Back in May, I happily rode the upswell of business. I had five books under contract with a sixth pending. Editing work flowed in a steady stream. I published a book. Life was good.
As any freelancer learns, a business like this ebbs and flows like the tide. Autumn brought the ebb tide, which one might think would mean additional free time--or at least extra time to work on that next manuscript. Of course, life doesn't work that way. Editing gigs dried up. I lost a client because I can't read minds. Additional writing opportunities didn't pan out or offered far less than I would accept. (I've ranted before: I won't work for pennies per hour.)
Chasing gigs takes a lot of time, especially when opportunities seem destined to put one in one's place. The voices in my head went silent, then a new crowd of voices spoke and I had to write their story. So, as my publicist kindly reminds me, I did get a story out by year's end--just not the one intended. The intended manuscript will take at least another month, probably two, before it's ready for the editor to work her magic on it. And, of course, we got a dog after months of vowing that I didn't want another dog. (See last week's post on that.) And I enrolled in a marketing course.
The purpose of the marketing course is to build the freelance business. Of course, every author wants to make a good living from royalties. Very few ever manage to do so. I've read statistics that fewer than 10 percent of authors break $1,000 annually in royalties. I'm on track to break that, but the amount certainly isn't sufficient to provide a living wage. Thus, I must concentrate on the freelance writing and editing business for my bread and butter and veterinary bills.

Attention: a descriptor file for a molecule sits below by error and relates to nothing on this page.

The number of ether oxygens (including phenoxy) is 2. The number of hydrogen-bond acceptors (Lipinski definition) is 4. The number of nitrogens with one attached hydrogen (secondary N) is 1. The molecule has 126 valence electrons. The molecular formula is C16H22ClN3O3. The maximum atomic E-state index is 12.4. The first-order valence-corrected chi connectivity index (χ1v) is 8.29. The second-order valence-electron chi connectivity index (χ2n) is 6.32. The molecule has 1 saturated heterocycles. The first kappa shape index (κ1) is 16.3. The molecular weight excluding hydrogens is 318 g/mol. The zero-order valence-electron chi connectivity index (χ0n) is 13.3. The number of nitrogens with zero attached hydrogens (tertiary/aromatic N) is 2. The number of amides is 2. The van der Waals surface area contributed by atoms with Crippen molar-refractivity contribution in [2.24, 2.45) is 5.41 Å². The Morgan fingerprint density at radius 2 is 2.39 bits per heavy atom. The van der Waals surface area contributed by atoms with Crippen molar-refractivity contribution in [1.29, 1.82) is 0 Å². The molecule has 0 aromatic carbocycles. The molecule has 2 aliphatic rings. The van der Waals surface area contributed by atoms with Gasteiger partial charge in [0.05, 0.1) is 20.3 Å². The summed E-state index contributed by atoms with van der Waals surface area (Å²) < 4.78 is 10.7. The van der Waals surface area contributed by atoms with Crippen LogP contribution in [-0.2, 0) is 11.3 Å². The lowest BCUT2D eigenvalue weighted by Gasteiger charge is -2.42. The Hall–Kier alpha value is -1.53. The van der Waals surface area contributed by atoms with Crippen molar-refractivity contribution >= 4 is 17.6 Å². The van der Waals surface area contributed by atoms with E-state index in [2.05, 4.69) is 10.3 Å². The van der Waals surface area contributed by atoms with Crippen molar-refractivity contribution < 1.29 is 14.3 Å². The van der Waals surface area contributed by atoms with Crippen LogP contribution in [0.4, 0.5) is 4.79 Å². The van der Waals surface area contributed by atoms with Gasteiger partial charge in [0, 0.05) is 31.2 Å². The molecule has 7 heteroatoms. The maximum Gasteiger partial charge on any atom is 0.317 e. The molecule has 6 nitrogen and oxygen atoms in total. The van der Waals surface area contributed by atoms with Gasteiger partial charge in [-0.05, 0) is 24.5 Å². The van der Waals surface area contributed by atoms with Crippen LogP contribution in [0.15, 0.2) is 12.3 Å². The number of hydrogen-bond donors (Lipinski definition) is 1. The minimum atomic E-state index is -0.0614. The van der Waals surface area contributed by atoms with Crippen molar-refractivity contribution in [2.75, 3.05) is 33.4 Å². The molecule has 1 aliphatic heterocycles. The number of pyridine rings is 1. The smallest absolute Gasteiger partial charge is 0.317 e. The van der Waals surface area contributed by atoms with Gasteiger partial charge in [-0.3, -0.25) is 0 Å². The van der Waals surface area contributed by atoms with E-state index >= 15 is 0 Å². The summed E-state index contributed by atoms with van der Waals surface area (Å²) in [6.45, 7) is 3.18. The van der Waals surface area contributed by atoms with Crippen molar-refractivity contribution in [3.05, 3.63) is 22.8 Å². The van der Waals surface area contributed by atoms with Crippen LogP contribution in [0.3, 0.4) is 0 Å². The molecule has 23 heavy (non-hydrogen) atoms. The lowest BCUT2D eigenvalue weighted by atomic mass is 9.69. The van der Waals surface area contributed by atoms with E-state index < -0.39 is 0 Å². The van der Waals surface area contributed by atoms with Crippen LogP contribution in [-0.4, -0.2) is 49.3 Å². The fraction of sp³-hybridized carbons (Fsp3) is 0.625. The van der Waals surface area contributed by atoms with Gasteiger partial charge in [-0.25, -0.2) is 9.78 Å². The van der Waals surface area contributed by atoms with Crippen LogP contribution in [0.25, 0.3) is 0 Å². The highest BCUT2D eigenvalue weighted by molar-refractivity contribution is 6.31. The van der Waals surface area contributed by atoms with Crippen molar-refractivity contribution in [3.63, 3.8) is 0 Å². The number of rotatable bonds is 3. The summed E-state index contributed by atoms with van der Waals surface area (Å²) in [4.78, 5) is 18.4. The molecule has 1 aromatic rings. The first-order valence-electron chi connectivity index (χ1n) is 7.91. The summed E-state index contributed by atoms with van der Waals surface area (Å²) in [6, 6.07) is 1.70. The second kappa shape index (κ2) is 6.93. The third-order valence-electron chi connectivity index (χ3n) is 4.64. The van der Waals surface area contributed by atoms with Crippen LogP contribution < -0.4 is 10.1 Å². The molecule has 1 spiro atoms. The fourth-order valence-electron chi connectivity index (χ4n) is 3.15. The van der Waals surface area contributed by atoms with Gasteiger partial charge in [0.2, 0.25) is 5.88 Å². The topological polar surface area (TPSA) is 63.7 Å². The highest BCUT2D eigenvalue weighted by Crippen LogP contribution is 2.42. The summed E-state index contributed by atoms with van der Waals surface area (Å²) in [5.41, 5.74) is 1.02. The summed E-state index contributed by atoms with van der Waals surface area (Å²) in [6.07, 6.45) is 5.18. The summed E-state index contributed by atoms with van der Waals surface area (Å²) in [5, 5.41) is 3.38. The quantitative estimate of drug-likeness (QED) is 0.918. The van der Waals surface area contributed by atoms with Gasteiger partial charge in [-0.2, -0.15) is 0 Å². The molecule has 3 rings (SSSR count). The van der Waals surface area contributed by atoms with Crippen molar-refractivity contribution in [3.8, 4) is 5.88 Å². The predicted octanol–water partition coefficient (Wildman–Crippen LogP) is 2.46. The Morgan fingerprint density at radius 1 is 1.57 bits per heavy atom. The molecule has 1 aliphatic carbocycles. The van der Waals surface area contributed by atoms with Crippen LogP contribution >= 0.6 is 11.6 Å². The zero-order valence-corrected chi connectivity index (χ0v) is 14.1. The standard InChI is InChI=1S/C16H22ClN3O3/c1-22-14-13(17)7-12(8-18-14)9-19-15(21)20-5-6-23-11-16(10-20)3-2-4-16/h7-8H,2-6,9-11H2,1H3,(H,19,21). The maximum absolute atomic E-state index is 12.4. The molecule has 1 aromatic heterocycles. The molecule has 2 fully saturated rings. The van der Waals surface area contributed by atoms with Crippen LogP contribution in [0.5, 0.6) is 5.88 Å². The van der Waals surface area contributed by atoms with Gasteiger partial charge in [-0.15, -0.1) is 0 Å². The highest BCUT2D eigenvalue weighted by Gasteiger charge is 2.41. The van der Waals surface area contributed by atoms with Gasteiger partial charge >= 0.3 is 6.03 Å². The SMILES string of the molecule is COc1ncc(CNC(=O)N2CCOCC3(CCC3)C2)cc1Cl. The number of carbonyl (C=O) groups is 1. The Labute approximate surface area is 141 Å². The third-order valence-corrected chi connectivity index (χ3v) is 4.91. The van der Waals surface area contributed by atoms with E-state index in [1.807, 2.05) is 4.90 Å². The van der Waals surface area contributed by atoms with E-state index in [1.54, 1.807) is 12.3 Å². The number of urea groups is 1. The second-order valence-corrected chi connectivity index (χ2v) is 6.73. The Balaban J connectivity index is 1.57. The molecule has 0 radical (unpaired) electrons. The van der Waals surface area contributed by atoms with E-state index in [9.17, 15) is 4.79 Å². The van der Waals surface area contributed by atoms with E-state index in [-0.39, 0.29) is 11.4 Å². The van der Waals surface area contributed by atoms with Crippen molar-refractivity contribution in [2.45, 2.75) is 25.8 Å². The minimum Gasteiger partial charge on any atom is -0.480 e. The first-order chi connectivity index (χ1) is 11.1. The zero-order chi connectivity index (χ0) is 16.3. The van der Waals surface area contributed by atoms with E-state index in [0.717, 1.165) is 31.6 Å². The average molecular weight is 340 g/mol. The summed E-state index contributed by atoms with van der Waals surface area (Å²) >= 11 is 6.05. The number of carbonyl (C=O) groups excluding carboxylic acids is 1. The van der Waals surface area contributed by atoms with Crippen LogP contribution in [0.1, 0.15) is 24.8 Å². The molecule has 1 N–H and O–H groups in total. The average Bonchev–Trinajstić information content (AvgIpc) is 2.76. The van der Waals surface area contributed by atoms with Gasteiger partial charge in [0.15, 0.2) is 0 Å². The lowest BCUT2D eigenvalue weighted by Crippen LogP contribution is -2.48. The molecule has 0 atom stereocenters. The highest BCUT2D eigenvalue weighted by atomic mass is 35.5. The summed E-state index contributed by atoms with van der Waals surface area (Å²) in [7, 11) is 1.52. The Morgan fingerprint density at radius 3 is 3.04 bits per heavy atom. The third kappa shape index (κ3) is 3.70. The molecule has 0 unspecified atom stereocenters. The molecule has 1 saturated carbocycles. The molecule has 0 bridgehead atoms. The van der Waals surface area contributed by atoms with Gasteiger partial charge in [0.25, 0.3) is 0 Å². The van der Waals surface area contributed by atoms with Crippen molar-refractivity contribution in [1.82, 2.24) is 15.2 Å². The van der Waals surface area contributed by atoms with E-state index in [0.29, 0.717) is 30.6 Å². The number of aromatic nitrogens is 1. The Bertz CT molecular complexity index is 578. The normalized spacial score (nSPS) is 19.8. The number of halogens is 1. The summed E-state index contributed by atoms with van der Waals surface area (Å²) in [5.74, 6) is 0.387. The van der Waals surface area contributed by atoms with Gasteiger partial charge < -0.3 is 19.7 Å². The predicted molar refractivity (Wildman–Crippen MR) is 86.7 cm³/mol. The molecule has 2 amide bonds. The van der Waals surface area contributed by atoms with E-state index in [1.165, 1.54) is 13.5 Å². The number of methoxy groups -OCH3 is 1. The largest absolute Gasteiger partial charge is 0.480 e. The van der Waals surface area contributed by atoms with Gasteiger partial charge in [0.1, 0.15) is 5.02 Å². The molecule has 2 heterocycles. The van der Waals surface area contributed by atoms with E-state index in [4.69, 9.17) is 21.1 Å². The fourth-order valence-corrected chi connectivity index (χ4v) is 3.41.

So, I'm back in "build it" mode. I've since learned that "build it and they will come" is a lie. The process goes more like "build it, promote the hell out of it, and they might deign to respond." This is not a gripe, just a clear-eyed recognition of the vagaries of freelancing.
So, just to break up the boring monologue here...
Update on the younger son: If you've been reading this blog, then you know my younger son, Brian, enlisted in the Air Force. He departed for basic training at Lackland AFB, TX in September and graduated the first week of November. Currently stationed at the naval base in Pensacola, FL, he called last week with news of his first duty station: Elmendorf AFB in Anchorage, AK. That's about as far from home as he can get. He's pleased with the assignment, so I am happy for him, too. I've already suggested to family members that silk long johns would make a good Christmas gift for him.
My Christmas gift to you: Instead of working on the sequel to Daughter of the Twin Moons, another story occupied my mind and keyboard. It's finished and posted on this website as a free download: "Skeins of Gold" is my gift to you. This short story (fewer than 10,000 words) retells the Rumpelstiltskin fairy tale from the point of view of the miller's daughter. It always struck me that the miller's daughter got a raw deal in this fairy tale: her father's lie puts her at the mercy of a greedy king, who also lies to her. The imp, who saves her by accepting her paltry trade to spin straw into gold, has his own ulterior motives. In my version, the the imp becomes the hero and the miller's daughter fully realizes her unenviable predicament--and puts the blame for it squarely where it belongs.
The intended release to Daughter of the Twin Moons is tentatively titled Witchbreed's Fire. Look for it in the next couple of months. I'll be running a sale on the first book--$0.99 for the ebook--shortly before Witchbreed's Fire goes live.
Hard boiled, scrambled, over easy, and sunny side up: eggs are the musings of Holly Bargo, the pseudonym for the author.